WHT: Last month, a newspaper story revealed the mayor had routinely used the county card for personal expenses, including charges at a pair of hostess bars and to purchase a high-end surfboard. Since then, his financial records have come under increased scrutiny, resulting in a state attorney general investigation, county ethics complaints against the mayor and the county finance director, and even a petition calling for a recall election.

That petition, initiated Monday by Russell H. Doi of Hilo, was found to be invalid Tuesday since he is not a registered voter, said Pat Nakamoto, county Elections Division administrator (crony of Scott Nago).

read ... Running Interference for Boss Billy

Worthless Hawaii County Council Supports Kenoi in pCard flap 

WHT: Hilo Councilman Aaron Chung said the nine-member council has no role to play at this time....

Puna Councilman Greggor Ilagan, however, sees a problem. And depending on the results of the county legislative auditor’s internal audit of the county-issued pCards, expected to be released in June, he will consider introducing legislation....

Hamakua Councilwoman (and Larry Mehau associate) Valerie Poindexter said she is not one to drum up unnecessary controversy and that the attorney general should be allowed to conduct its investigation. Kenoi, she said, deserves due process.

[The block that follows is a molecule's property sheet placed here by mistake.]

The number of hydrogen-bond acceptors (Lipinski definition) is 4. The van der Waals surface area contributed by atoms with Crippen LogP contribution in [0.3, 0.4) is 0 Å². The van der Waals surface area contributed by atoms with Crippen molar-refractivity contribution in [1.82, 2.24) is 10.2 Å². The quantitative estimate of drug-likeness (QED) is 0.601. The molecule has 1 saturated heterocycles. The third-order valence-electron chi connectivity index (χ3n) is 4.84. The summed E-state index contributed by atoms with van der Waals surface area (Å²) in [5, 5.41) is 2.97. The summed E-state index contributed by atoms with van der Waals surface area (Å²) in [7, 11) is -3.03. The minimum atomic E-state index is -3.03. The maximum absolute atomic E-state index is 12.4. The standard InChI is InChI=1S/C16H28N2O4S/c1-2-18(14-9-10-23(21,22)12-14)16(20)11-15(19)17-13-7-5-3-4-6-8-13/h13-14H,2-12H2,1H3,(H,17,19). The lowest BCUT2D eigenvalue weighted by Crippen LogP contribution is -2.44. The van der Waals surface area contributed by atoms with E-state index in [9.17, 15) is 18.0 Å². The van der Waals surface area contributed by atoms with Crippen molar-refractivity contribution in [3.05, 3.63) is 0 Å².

“We need to allow that process to take place,” she said. “It’s not, right now, in our jurisdiction.”

In an emailed response, Ka‘u/South Kona Councilwoman Maile David took a similar position, saying the attorney general and county ethics board are the proper authorities.

“I am also hopeful that the audit of all (pCard) use being conducted by the legislative auditor may bring forth recommendations that could streamline and/or limit use of (pCards) in the future,” she wrote. “I do look forward to this matter being thoroughly examined and addressed through these independent investigations.”

Puna Councilman Daniel Paleka said there is likely another side of the story — the expenses the mayor has incurred on his own dime and for which he has not sought reimbursement.

“There’s times when I’ve provided refreshments at meetings … I’m sure our mayor has done the same, and of course that’s not reported,” Paleka said.

In the end, Paleka said he supports Kenoi  (owned and operated) ....

Chung said it’s important the public understand his opposition to getting involved doesn’t mean he’s trying to protect Kenoi. (Know them by what they deny.)

Council Chairman Dru Kanuha and Councilman Dennis Onishi did not return mutiple phone calls seeking comment.

read ... Council takes passive approach to pCard flap 

Kenoi Attempts to Emerge from Hiding With Help from Cronies on Hawaii Co Council